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THE WEEKLY EATER


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Burger master is key ingredient

By Nadine Kam

POSTED:
LAST UPDATED: 07:05 p.m. HST, Aug 20, 2010


By the time I stopped into Honolulu Burger Co. a few days after its opening, another food writer about town was on her second visit and, being mostly on the same page about food, I found she'd come to the same conclusion as me, proclaiming a "New No. 1" burger in town.

Those are gonna be fightin' words for many.

That was on first impression. On second, I came away thinking it could be the best burger in town, with a little more consistency. You see, I always hedge if I think some curmudgeon is going to have a vastly different experience, as I did on my first and second visits.

It's a matter of trust. There are some restaurateurs I will go out on a limb for because I trust them. Even if the diner doesn't ultimately agree with me, I don't worry about it as long as I believe a particular restaurateur will do his/her best to get everything right.

I do have faith in owner Ken Takahashi. It's his young staff I worry about. If Takahashi is in the kitchen you'll get a perfect, moist, flavorful, medium-cooked, third-pound burger with no fillers. If not, the same burger will be compact, tough and dry, indistinguishable from any other frozen patty in town.

That's a shame, because Takahashi is certainly starting at the right place. He's created the first burger joint in Honolulu devoted to serving 100 percent Big Island free-range, hormone-free, grass-fed beef burgers. Other offerings may not be 100 percent local -- "We mix it up on the sandwiches," he said -- but the burgers are a guarantee. A dash of salt is all that's needed to showcase the superlative beef.

He's not sure if supply will be able to keep up with demand, but said: "If I have to close for a day, so be it. I am not going to run out to the store."

Ditto with the potato fries, hand cut every morning, served plain ($1.99/$2.99), with garlic ($3.99), truffled ($4.99) or with blue cheese ($4.49). He refuses to serve the frozen variety.

Takahashi grew up in Hilo, eating Big Isle beef and taking it for granted. Nobody gave much thought to whether it was grass- or grain-fed or hormone free. The more people have learned about what goes into factory-raised animals, the more diners are welcoming alternatives.

Of course, the cost associated with smaller production is higher, so the beef has more typically been available in mid-tier to upscale restaurants, out of reach of those who just want to enjoy a simple burger when they go out.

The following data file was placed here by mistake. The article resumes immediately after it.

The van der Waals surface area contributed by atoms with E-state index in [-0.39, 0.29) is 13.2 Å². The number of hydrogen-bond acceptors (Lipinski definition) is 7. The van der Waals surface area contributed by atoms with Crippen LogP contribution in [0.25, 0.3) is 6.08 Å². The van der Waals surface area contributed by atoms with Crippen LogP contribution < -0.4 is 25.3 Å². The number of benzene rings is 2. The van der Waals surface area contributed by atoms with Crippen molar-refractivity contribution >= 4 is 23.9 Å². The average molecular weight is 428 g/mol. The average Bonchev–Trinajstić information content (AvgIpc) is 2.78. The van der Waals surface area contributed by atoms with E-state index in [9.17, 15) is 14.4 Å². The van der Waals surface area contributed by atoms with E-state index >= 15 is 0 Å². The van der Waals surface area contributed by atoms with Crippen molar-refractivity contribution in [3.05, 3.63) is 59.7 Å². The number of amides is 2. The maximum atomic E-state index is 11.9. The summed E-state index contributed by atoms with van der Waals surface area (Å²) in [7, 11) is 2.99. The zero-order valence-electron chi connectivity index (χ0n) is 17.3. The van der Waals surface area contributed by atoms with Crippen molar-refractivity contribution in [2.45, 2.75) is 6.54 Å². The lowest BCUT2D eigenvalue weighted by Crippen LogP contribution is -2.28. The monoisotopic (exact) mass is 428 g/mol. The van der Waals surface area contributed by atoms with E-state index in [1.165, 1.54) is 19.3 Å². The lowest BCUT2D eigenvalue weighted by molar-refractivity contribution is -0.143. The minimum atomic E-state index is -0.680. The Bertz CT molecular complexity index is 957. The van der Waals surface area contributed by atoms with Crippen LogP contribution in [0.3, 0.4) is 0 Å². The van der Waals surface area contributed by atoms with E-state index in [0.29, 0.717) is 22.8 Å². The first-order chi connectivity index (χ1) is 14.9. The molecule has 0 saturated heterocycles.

Takahashi's making up for lost time with a spate of classic burgers and cheeseburgers, a roster of seven HBC favorites, and build-your-own options.

The basic single burger is $6.79, going up to Triple XXXL at $10.79 for a triple-patty construction. Classic cheeseburgers run $7.79 for a single patty to $11.79 for the triple. Cheese options are cheddar, gorgonzola, provolone, gruyere, pepper jack, Swiss and mozzarella.

First-timers might want to start with the classics, for the burger at the most stripped down form, served with lettuce, tomato, sauteed onions and a housemade ketchup-garlic-chipotle aioli. After that you can venture into a Mushroom-Mushroom Burger ($8.95), which doesn't have as many mushrooms as the name implies; Blue Hawaiian Burger with bacon and gorgonzola, a Loco Moco Burger ($8.79), and an ultimate Hilo version, topped with bacon, Spam and over-hard egg (whatever that means, it looked fried to me).

Takahashi is big on multimeat combos, including topping another burger with kalua pork ($8.49) and building sandwiches such as the "Hot Rod" Chicago Style ($8.29) with two Portuguese-style hot dogs from Hilo, or "The Bull" ($9.29) comprising top sirloin, corned beef and pastrami in strips, not a big stack as some might expect.

The best of the sandwiches is the meaty, cheese-oozing Philly ($7.29). Otherwise, it's clear the burgers are the stars of this operation, paired with the hand-cut fries and an old-fashioned vanilla, chocolate, strawberry or malt shake ($2.79 to $2.99).

As for the french fries, I'm recommending the garlic version. I tried to get the truffle version, which was devoid of truffles or truffle oil. Again, the kids were in the kitchen and I know they didn't forget, so either they don't know how to use it or were trying to cut corners.

Other nice Big Island touches are Atebara chips and the kind of small-town hospitality that had Takahashi distributing goodie bags full of snacks to customers on opening days.

And his aim is to source local products wherever possible, including use of Patisserie breads, alaea salt from Kauai, and produce from isle farms. "The whole thing is we work together locally to help each other," said Takahashi, whose motto is "Grown, bred, fed local."

Nadine Kam's restaurant reviews are conducted anonymously and paid for by the Star-Advertiser. E-mail nkam@staradvertiser.com.






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